'I thought I'd be in bed having a snooze by now,' he grumbled. But that was the consequence of gravity and geography, not of our final excursion into the mud.

We are now in Winchester. Fifty years ago we stayed in the old water mill in the city centre that in those days was a youth hostel. We washed in the mill race beside the huge paddles. Now it is a hostel no longer and we have booked into a bed-and-breakfast just out from the centre. Tomorrow, after dinner tonight with my friend Sally, we shall be back on the route that we took round south-west England half a century ago.

When we were two little boys.

C'est belle, la vie...
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The other Little Boy recounts:

The forecast was for cloudy, dry weather and 15C. My knees still ached a bit from the first day and I wondered how this would affect my ability to keep pace with Léo throughout the day's ride.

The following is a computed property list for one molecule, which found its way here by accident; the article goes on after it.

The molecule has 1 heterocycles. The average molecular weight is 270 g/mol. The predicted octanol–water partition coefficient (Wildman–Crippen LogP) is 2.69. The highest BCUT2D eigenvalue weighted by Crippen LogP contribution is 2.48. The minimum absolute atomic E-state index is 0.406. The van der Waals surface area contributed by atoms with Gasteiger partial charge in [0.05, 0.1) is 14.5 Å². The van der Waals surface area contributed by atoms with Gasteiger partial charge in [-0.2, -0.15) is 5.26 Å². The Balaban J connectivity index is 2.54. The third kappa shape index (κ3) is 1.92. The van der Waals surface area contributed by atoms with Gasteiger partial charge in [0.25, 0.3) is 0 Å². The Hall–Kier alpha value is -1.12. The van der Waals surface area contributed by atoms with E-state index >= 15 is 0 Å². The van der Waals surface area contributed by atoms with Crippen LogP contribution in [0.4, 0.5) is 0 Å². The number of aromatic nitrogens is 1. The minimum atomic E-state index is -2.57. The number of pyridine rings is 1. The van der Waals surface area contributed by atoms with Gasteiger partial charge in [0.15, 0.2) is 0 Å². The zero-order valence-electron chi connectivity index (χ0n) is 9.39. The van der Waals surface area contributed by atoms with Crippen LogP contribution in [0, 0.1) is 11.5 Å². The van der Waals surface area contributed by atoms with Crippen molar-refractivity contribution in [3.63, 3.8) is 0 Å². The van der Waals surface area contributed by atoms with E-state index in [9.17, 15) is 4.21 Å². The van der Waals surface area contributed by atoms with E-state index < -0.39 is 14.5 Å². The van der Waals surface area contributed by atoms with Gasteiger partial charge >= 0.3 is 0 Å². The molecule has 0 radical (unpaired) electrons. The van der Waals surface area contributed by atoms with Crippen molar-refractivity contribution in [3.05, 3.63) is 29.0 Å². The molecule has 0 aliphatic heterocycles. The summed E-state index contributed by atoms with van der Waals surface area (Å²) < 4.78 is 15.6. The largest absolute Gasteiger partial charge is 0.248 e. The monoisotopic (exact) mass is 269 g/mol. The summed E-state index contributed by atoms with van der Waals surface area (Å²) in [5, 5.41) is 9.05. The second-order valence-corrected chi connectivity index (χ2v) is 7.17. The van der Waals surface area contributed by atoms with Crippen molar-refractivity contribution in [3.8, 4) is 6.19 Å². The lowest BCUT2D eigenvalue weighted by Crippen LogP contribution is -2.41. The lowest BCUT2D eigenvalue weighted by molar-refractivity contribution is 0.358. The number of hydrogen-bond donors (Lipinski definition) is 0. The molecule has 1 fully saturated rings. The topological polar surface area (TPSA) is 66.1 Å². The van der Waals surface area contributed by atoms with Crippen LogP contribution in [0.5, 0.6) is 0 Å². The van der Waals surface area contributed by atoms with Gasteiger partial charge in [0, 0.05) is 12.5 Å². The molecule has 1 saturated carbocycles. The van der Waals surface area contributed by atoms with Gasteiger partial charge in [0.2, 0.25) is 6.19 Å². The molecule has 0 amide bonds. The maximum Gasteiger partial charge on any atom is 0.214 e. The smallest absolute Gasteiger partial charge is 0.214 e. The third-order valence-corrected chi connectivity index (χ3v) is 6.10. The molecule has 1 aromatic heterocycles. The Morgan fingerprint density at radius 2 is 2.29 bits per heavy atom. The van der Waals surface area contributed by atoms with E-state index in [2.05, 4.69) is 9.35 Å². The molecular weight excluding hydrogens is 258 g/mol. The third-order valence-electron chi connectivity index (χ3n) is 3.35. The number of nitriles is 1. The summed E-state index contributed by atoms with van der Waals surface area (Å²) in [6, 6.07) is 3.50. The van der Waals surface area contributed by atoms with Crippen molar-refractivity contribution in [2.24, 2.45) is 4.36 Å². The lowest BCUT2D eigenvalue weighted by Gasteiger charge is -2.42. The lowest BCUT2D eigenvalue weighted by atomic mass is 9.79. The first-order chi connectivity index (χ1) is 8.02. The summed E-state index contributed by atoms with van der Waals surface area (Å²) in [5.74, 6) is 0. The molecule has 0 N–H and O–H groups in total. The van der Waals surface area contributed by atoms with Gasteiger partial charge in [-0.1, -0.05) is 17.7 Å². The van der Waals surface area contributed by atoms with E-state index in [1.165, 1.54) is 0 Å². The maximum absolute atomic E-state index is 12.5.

We set off in a southerly direction passing through picturesque tiny villages but oddly modernised and renovated thatched cottages; there must be some wealthy thatchers in Oxfordshire and Berkshire. Léo took us through forest tracks that were full of large sections of water that forced us to ride fast through it or dismount and walk round it. I learned that cycling can be a wet and muddy activity.

The uphill bit across the Berkshire Downs was hard but with what little wind there was behind us it was not as bad as it could have been. The subsequent downhill was more exciting and when we emerged back on to Britain's road network I felt a sense of thrill at the preceeding part of the ride.

After about30km we stopped for coffee at a pub that declared it was 'open all day' on a large, friendly sign on the outside. Inside a man sat in the darkened bar. 'Are you open?' Léo asked. 'Can be,' the manreplied.